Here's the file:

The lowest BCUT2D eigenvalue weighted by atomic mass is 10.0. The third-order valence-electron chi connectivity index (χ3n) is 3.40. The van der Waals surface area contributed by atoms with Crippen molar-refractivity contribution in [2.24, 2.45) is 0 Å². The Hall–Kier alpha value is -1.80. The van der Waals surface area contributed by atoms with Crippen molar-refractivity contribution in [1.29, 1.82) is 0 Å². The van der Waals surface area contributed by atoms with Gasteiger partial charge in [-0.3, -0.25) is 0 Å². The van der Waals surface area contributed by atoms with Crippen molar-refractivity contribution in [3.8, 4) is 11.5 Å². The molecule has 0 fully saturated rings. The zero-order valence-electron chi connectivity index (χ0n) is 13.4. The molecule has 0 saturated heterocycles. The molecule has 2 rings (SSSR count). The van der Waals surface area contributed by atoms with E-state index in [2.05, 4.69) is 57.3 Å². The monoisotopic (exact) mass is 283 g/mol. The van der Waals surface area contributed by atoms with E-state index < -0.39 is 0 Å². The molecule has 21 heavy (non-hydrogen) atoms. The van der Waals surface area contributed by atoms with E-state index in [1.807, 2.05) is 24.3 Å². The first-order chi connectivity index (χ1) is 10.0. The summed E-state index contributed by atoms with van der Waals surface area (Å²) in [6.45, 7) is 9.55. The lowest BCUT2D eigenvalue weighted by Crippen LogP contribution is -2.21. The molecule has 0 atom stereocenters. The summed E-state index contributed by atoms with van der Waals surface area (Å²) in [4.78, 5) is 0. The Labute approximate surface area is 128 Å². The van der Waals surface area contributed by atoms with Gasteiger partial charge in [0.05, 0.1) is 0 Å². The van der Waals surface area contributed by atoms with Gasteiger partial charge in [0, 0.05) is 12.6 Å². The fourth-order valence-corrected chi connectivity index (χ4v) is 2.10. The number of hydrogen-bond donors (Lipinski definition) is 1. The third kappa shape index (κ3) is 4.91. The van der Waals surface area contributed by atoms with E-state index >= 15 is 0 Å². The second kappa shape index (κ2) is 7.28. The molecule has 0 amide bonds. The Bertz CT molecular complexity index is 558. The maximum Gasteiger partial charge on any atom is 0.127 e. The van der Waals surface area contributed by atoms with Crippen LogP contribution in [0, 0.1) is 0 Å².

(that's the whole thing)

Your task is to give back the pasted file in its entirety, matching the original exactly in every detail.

The lowest BCUT2D eigenvalue weighted by atomic mass is 10.0. The third-order valence-electron chi connectivity index (χ3n) is 3.40. The van der Waals surface area contributed by atoms with Crippen molar-refractivity contribution in [2.24, 2.45) is 0 Å². The Hall–Kier alpha value is -1.80. The van der Waals surface area contributed by atoms with Crippen molar-refractivity contribution in [1.29, 1.82) is 0 Å². The van der Waals surface area contributed by atoms with Gasteiger partial charge in [-0.3, -0.25) is 0 Å². The van der Waals surface area contributed by atoms with Crippen molar-refractivity contribution in [3.8, 4) is 11.5 Å². The molecule has 0 fully saturated rings. The zero-order valence-electron chi connectivity index (χ0n) is 13.4. The molecule has 0 saturated heterocycles. The molecule has 2 rings (SSSR count). The van der Waals surface area contributed by atoms with E-state index in [2.05, 4.69) is 57.3 Å². The monoisotopic (exact) mass is 283 g/mol. The van der Waals surface area contributed by atoms with E-state index < -0.39 is 0 Å². The molecule has 21 heavy (non-hydrogen) atoms. The van der Waals surface area contributed by atoms with E-state index in [1.807, 2.05) is 24.3 Å². The first-order chi connectivity index (χ1) is 10.0. The summed E-state index contributed by atoms with van der Waals surface area (Å²) in [6.45, 7) is 9.55. The lowest BCUT2D eigenvalue weighted by Crippen LogP contribution is -2.21. The molecule has 0 atom stereocenters. The summed E-state index contributed by atoms with van der Waals surface area (Å²) in [4.78, 5) is 0. The Labute approximate surface area is 128 Å². The van der Waals surface area contributed by atoms with Gasteiger partial charge in [0.05, 0.1) is 0 Å². The van der Waals surface area contributed by atoms with Gasteiger partial charge in [0, 0.05) is 12.6 Å². The fourth-order valence-corrected chi connectivity index (χ4v) is 2.10. The number of hydrogen-bond donors (Lipinski definition) is 1. The third kappa shape index (κ3) is 4.91. The van der Waals surface area contributed by atoms with E-state index >= 15 is 0 Å². The second kappa shape index (κ2) is 7.28. The molecule has 0 amide bonds. The Bertz CT molecular complexity index is 558. The maximum Gasteiger partial charge on any atom is 0.127 e. The van der Waals surface area contributed by atoms with Crippen LogP contribution in [0, 0.1) is 0 Å².